Big data and IR: Turning the tables on investor targeting

Nov 23, 2018
IROs might not be using big data yet but it’s set to have big implications in the future

As in so many professions and industries, technology continues to transform the face of the IR world. And with investors sparing no expense when it comes to collecting data on the corporates they back – or are planning to – it can seem sometimes that IR is at a disadvantage when it comes to collecting intelligence about the decisions investors make, and predicting the moves they may be about to make. 

This was the focus of conversation at the second breakfast briefing that IR Magazine held atop London’s famous Gherkin building in association with Q4. It was an examination about how big data had already – and would continue to – impact the capital markets, and the implications this held for the role of the modern IRO. 

A quick poll of the audience found the majority did not already use big data analytics to guide their IR programs or investor-targeting strategies, with some adding that the costs seemed to outweigh the potential benefits. The majority also agreed, however, that big data and associated technologies were not a passing fad – an opinion that each of the day’s panelists returned to. 

Julian Schwarzenbach, chief data evangelist at DPA, was the first to address some of the terminology that would be used throughout the day. He pointed out that the term ‘big data analytics’ was one he preferred, as it reflected the tools at use in the digital world rather than the daunting prospect of reams and reams of information with little recourse to understand it.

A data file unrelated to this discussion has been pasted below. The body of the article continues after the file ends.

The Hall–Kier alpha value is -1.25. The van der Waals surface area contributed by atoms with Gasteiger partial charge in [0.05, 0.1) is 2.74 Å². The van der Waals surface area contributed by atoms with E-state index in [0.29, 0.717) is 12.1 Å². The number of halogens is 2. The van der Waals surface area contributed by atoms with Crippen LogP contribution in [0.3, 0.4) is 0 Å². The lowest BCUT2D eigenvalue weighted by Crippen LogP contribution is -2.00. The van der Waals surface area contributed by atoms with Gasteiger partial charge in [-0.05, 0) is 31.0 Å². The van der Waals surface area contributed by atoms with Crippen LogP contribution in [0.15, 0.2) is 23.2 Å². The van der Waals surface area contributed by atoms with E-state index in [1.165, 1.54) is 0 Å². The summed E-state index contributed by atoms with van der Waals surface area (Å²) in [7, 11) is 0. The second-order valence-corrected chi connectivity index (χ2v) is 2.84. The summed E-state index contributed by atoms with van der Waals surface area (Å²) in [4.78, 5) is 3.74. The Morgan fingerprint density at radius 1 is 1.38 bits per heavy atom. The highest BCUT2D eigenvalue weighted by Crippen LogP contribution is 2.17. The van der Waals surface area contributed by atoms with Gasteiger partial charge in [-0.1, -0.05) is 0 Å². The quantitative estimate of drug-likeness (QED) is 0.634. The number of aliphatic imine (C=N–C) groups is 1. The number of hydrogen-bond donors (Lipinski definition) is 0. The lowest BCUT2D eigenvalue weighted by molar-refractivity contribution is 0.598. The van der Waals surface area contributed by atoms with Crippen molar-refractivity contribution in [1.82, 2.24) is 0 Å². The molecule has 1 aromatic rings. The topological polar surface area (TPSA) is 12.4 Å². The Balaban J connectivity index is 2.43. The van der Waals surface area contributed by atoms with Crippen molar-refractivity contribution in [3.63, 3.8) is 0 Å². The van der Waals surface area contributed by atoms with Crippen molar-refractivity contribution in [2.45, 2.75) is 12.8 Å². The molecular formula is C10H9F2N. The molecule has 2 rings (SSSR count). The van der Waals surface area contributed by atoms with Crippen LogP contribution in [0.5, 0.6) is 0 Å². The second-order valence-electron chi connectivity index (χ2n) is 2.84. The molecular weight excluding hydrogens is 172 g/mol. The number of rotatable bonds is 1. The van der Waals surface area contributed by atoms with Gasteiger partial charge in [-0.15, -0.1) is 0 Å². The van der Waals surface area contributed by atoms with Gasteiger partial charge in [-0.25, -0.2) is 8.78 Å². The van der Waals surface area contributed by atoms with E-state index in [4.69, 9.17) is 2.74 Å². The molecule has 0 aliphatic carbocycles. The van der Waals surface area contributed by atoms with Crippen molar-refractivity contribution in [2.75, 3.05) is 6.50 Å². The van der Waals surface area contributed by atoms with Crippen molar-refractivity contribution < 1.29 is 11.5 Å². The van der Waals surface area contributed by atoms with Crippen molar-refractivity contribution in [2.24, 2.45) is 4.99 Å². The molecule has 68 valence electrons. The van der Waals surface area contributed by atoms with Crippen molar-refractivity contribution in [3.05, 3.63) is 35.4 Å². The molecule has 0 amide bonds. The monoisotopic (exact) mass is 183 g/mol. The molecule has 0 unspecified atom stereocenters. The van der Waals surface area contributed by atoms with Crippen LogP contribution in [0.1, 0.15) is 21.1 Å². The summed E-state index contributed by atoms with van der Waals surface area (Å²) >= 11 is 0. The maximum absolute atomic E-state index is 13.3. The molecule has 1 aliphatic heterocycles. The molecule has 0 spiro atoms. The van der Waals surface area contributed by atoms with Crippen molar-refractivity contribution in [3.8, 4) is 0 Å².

Schwarzenbach, something of an expert on data quality, often made reference to the idea of being ‘skeptical’ about the sources of your data, and not trusting it just because of its volume alone. An important distinction he made was that these analytics, artificial intelligence algorithms or machine-learning capabilities rely on the inputs being robust to start with. ‘What it really does is codify the intelligence you already have,’ he explained. ‘People sometimes lose sight of the fact that the business logic they’re trying to codify is actually very complex.’

This was a recurring theme of the morning: while big data techniques can save IROs a lot of time and mental load, the intelligence provided still requires a skilled IRO to make sense of and turn it into action. With that in mind, Amit Sanghvi, Q4’s managing director for Europe, explained how his firm’s intelligence gathering and processing can give IROs a detailed look at the profiles of investors that could be shifting into their company’s stock. 

Q4’s AI Targeting tool takes in more than 5 mn data points on each company it covers. These include fundamental and economic data on an issuer, its dividend yield and earnings per share, how it has performed against various industry benchmarks – all backdated for the past 10 years. When combined with publicly available data about each fund or institution’s holdings, Q4 can process this information to begin to get an idea of the decisions money managers are making. 

‘The purpose and goal of this system is to take the data and look at a given fund manager’s portfolio and what he or she bought and sold at different points in time,’ said Sangvhi. ‘It then combines that with information about the company and the historical macroeconomic environment and tries to unpick the underlying decision-making process for that fund manager when he or she bought or sold a particular stock.’